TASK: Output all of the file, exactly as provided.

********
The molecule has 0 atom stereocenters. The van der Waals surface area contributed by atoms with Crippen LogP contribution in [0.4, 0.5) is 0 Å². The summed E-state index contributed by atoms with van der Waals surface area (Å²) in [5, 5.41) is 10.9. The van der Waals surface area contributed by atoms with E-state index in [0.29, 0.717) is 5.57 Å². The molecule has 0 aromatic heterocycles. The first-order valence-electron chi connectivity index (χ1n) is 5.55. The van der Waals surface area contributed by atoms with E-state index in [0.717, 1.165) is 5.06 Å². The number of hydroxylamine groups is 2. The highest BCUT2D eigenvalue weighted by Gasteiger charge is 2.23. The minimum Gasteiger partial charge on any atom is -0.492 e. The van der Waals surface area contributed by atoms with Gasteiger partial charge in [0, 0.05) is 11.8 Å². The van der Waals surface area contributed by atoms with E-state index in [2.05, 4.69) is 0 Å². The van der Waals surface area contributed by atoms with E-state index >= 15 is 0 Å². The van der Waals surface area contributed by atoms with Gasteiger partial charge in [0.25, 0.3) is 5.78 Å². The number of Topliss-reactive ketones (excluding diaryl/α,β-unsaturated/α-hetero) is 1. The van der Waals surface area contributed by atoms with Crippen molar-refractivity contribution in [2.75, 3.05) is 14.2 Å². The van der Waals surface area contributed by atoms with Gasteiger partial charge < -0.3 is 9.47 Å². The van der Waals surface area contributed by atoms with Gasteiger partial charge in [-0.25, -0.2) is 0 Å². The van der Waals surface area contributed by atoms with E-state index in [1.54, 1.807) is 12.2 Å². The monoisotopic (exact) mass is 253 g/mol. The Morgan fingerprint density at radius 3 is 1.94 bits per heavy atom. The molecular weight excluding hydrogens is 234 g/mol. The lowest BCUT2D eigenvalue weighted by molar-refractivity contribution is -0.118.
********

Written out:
The molecule has 0 atom stereocenters. The van der Waals surface area contributed by atoms with Crippen LogP contribution in [0.4, 0.5) is 0 Å². The summed E-state index contributed by atoms with van der Waals surface area (Å²) in [5, 5.41) is 10.9. The van der Waals surface area contributed by atoms with E-state index in [0.29, 0.717) is 5.57 Å². The molecule has 0 aromatic heterocycles. The first-order valence-electron chi connectivity index (χ1n) is 5.55. The van der Waals surface area contributed by atoms with E-state index in [0.717, 1.165) is 5.06 Å². The number of hydroxylamine groups is 2. The highest BCUT2D eigenvalue weighted by Gasteiger charge is 2.23. The minimum Gasteiger partial charge on any atom is -0.492 e. The van der Waals surface area contributed by atoms with Gasteiger partial charge in [0, 0.05) is 11.8 Å². The van der Waals surface area contributed by atoms with E-state index in [2.05, 4.69) is 0 Å². The van der Waals surface area contributed by atoms with E-state index >= 15 is 0 Å². The van der Waals surface area contributed by atoms with Gasteiger partial charge in [0.25, 0.3) is 5.78 Å². The number of Topliss-reactive ketones (excluding diaryl/α,β-unsaturated/α-hetero) is 1. The van der Waals surface area contributed by atoms with Crippen molar-refractivity contribution in [2.75, 3.05) is 14.2 Å². The van der Waals surface area contributed by atoms with Gasteiger partial charge < -0.3 is 9.47 Å². The van der Waals surface area contributed by atoms with Gasteiger partial charge in [-0.25, -0.2) is 0 Å². The van der Waals surface area contributed by atoms with E-state index in [1.54, 1.807) is 12.2 Å². The monoisotopic (exact) mass is 253 g/mol. The Morgan fingerprint density at radius 3 is 1.94 bits per heavy atom. The molecular weight excluding hydrogens is 234 g/mol. The lowest BCUT2D eigenvalue weighted by molar-refractivity contribution is -0.118.